Eli Lily’s new weight loss drug Tirzepatide has shown better results than Wegovy in a new study.
Pharmaceutical giant Eli Lilly has announced the release of their new weight loss drug, Tirzepatide.
In a recent clinical trial, the drug showed promising results, with patients losing an average of 16% of their body weight.
The double-blind trial followed 938 diabetes patients over 72 weeks. Those who received Tirzepatide lost 30 pounds on average. Those who took a slighter higher dose lost 34 pounds.
This compares slightly better than Wegovy, where patients lost an average of 15% of their body weight. It’s definitely close and the two drugs are set to battle it out in a head-to-head study in 2025.
Tirzepatide sets a “new bar for weight loss and people with diabetes,” Eli Lilly CEO David Ricks said told CNBC.
Tirzepatide works even better on those who want to lose weight but don’t yet have diabetes. In a separate 2022 trial by the drug maker, obese patients without insulin issues lost nearly 23% of their body weight.
That means way to think about this new weight loss drug Tirzepatide is as a preventative measure against serious health complications from obesity.
How does Eli Lily’s new weight loss drug Tirzepatide work?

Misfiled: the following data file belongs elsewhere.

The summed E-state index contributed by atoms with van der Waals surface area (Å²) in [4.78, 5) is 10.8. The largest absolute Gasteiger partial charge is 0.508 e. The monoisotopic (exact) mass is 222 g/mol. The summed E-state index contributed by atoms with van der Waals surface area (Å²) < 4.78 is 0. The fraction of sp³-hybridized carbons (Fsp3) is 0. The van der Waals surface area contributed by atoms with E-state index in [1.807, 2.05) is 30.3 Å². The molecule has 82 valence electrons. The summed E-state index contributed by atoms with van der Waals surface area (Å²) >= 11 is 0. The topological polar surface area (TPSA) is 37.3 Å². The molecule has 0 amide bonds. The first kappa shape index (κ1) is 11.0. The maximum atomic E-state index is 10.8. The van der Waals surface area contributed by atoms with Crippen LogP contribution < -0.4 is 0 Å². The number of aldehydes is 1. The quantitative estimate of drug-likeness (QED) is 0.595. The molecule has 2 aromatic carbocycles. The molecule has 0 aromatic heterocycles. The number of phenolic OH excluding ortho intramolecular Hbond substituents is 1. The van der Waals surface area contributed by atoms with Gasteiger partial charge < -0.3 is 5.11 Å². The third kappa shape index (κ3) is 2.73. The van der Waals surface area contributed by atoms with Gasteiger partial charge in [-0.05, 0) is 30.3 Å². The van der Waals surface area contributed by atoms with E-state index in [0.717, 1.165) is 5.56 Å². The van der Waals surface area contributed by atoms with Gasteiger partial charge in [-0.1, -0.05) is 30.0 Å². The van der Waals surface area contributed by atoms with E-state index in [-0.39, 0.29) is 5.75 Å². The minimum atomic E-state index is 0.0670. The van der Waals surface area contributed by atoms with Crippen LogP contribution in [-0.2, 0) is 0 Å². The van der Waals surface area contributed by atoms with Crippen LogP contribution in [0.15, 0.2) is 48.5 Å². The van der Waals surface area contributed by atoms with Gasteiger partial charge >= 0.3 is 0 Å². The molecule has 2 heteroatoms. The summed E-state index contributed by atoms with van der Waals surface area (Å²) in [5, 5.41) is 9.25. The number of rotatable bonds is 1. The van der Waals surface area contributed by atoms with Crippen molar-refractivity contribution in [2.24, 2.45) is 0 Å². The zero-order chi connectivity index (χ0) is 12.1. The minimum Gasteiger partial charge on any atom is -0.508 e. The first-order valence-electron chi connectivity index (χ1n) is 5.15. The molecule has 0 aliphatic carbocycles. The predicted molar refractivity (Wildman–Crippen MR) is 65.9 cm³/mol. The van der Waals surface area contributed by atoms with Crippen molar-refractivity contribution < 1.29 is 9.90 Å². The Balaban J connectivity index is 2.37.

Tirzepatide works by targeting a hormone called glucagon-like peptide-1 (GLP-1), which helps regulate blood sugar levels and appetite.
The drug is administered once a week, via injection, and is designed to be used in conjunction with a healthy diet and exercise program.
Tirzepatide’s more famous competitor Wegovy (already available) is administered the same way. It also works by controlling the hormones that make you feel hungry.
The downside to weight loss drugs like Tirzepatide and Wegovy
There is a catch, of course.
Some patients who went off the drug reported putting the weight back on. But that only makes sense, and it could be a good thing.
Tirzepatide turns off your appetite, but not permanently, and you might not want to live without the joys of your favorite foods forever.
Rapid weight loss itself can also cause issues.
You may have heard of “Wegovy face,” where patients complain about facial sagging after use of the drug.
This isn’t likely caused directly by Wegovy, but rather an unfortunate reality of rapid weight loss, particularly for older people who have been stretching out their facial anatomy for years.
If you tend to store a lot of body fat in your cheeks and are over 35, it might make sense to consider a less aggressive approach to weight loss.
Eli Lilly plans to seek FDA approval for Tirzepatide later this year. The drug is already available for diabetes but could come on the general weight-loss market to compete with Wegovy by 2024.